A masked artist lays out his agenda
BY JORDAN GREEN email@example.com
It was hard to miss the burly man dressed in all black and wearing a ninja mask and cat eyes in front of Woodland Moth on Trade Street as he gestured enthusiastically towards a painting in the gallery window for the benefit of a receptive, well dressed couple in their middle years.
The First Friday festivities, with Trade and West 6th streets blocked off in all four directions from their intersection and the sound of a drum circle echoing off the storefronts, suggested the possibility that anything could happen on this night that is a ritual monthly celebration of the arts in Winston-Salem.
Despite the shroud of mystery surrounding the artist who goes by the nom de guerre Delae C. Noctra, he had many enthusiastic agents salted into the room to promote his work. When a couple entered the gallery and stopped to inspect a piece called “Late for Work,” a young woman and her father helpfully suggested spinning the painting on its axis to get the full effect. The agents also pointed out images embedded in the paintings, praised the work and solicited feedback.
“The artwork up until a year ago didn’t exist,” said Delae, a Winston- Salem resident who is approaching his 30th birthday. “I had a dream. It was 3 o’clock in the morning. I drew the image. When I painted it I could see the letters. I got started and I couldn’t stop. I ended up with 125 images.”
The artist, whose name in reverse spells “art concealed,” paused and gestured toward his mask.
“The reason why I conceal my identity is to take the focus off the artist,” he said. “I do street art, too, and I have to have this.”
All of Delae’s paintings on display at Woodland Moth this month use an approach the artist characterizes as “hydroliptic,” a word that is a hybrid of “hydro” and “elliptic.”
A mash-up of images, heavy lines and embedded letters, the paintings are designed to present a different visage each time you turn the frame. And, as the artist notes in an online manifesto, getting the full effect requires the viewer to manually rotate the painting – a practice generally frowned upon in galleries and museums. “Most fine art paintings are so realistic,” Delae writes, “I wanted to touch them and always got a hand slap for trying.”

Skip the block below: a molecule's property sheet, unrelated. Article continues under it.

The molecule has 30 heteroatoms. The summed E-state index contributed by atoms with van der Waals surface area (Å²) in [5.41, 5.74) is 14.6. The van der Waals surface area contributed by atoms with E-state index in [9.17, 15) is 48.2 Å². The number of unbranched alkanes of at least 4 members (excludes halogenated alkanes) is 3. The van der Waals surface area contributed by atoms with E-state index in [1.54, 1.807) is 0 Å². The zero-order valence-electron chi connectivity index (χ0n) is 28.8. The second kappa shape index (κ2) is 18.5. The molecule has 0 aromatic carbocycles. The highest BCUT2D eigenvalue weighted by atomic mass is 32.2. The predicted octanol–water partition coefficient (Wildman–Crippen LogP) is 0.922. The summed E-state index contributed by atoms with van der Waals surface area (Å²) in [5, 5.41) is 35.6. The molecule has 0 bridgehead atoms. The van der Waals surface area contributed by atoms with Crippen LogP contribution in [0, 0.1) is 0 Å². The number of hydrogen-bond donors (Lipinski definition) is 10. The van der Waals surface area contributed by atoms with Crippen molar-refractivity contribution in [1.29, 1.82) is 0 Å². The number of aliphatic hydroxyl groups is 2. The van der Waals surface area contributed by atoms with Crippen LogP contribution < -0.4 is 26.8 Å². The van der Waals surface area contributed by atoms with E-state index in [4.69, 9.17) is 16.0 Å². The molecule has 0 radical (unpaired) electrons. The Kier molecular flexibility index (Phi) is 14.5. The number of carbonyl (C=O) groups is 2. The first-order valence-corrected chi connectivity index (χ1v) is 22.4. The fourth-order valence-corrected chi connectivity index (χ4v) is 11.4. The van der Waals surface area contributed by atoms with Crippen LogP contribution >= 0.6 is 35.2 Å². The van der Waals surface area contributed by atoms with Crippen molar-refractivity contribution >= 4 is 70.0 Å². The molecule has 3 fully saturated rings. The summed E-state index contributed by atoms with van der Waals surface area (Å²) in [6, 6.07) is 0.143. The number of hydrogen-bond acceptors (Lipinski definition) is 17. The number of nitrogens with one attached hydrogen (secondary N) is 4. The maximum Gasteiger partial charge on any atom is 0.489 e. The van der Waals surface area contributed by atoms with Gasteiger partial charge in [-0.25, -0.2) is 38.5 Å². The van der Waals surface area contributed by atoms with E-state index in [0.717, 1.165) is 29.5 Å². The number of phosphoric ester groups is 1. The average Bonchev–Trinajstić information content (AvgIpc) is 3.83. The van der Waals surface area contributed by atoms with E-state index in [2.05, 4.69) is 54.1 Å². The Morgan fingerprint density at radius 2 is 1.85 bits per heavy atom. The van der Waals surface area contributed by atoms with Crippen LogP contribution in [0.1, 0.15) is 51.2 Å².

The piece de resistance is an homage to the victims of the Sept. 11 attacks in New York City. From one perspective it shows 10 people standing inside one of the towers watching an airliner plow into the building with the other tower in the distance. From another, it shows a father with his arms around his two children watching the attacks on television. Turned to a third side the clouds in the first perspective become human figures pointing up to the towers from the building.
The image is replete with numeric symbolism. For instance, there are 11 windows along the side of the airliner. And the fact that there are 10 people looking out the window suggests to the viewer that she is the 11th person.
To add living poetry, the 9-11 piece was scheduled to be installed in Grand Rapids, Mich. for the ArtPrize contest on Sept. 11., on the 11th anniversary of the attacks and the first Sept. 11 since 2001 that the date has fallen on a Tuesday.
Delae acknowledges in his manifesto that individual viewers are likely to see different images, but during his opening reception he was happy to explain his intentions.
“The final thing which brings a lot of emotion to me is the people in the tower, and the last thing they saw is this,” he said.
A collective “ah” came from the group assembled around him as they took stock of the plane approaching the window.
“I hope you remember that,” Delae said.
Hydroliptic Alphabet, an exhibit of work by Delae C. Noctra, is on display at Woodland Moth, located at 619 N. Trade St. in Winston-Salem, through the month of September.